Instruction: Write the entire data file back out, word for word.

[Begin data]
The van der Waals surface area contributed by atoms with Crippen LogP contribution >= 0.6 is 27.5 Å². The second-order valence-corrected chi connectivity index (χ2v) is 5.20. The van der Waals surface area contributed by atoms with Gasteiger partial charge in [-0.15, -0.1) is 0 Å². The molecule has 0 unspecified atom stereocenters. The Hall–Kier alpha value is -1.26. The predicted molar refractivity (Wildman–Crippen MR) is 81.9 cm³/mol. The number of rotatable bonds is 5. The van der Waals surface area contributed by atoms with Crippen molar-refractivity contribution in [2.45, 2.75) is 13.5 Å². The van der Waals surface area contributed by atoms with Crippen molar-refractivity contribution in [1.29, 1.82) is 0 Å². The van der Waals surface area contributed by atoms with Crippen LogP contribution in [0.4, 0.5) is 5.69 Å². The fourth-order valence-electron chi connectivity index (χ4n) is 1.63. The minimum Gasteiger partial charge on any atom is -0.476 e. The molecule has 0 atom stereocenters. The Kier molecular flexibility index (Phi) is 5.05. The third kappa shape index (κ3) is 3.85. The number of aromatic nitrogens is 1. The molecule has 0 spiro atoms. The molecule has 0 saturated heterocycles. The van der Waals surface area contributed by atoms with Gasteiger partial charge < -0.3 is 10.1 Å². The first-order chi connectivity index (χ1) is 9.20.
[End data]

The van der Waals surface area contributed by atoms with Crippen LogP contribution >= 0.6 is 27.5 Å². The second-order valence-corrected chi connectivity index (χ2v) is 5.20. The van der Waals surface area contributed by atoms with Gasteiger partial charge in [-0.15, -0.1) is 0 Å². The molecule has 0 unspecified atom stereocenters. The Hall–Kier alpha value is -1.26. The predicted molar refractivity (Wildman–Crippen MR) is 81.9 cm³/mol. The number of rotatable bonds is 5. The van der Waals surface area contributed by atoms with Crippen molar-refractivity contribution in [2.45, 2.75) is 13.5 Å². The van der Waals surface area contributed by atoms with Crippen molar-refractivity contribution in [1.29, 1.82) is 0 Å². The van der Waals surface area contributed by atoms with Crippen LogP contribution in [0.4, 0.5) is 5.69 Å². The fourth-order valence-electron chi connectivity index (χ4n) is 1.63. The minimum Gasteiger partial charge on any atom is -0.476 e. The molecule has 0 atom stereocenters. The Kier molecular flexibility index (Phi) is 5.05. The third kappa shape index (κ3) is 3.85. The number of aromatic nitrogens is 1. The molecule has 0 spiro atoms. The molecule has 0 saturated heterocycles. The van der Waals surface area contributed by atoms with Gasteiger partial charge < -0.3 is 10.1 Å². The first-order chi connectivity index (χ1) is 9.20.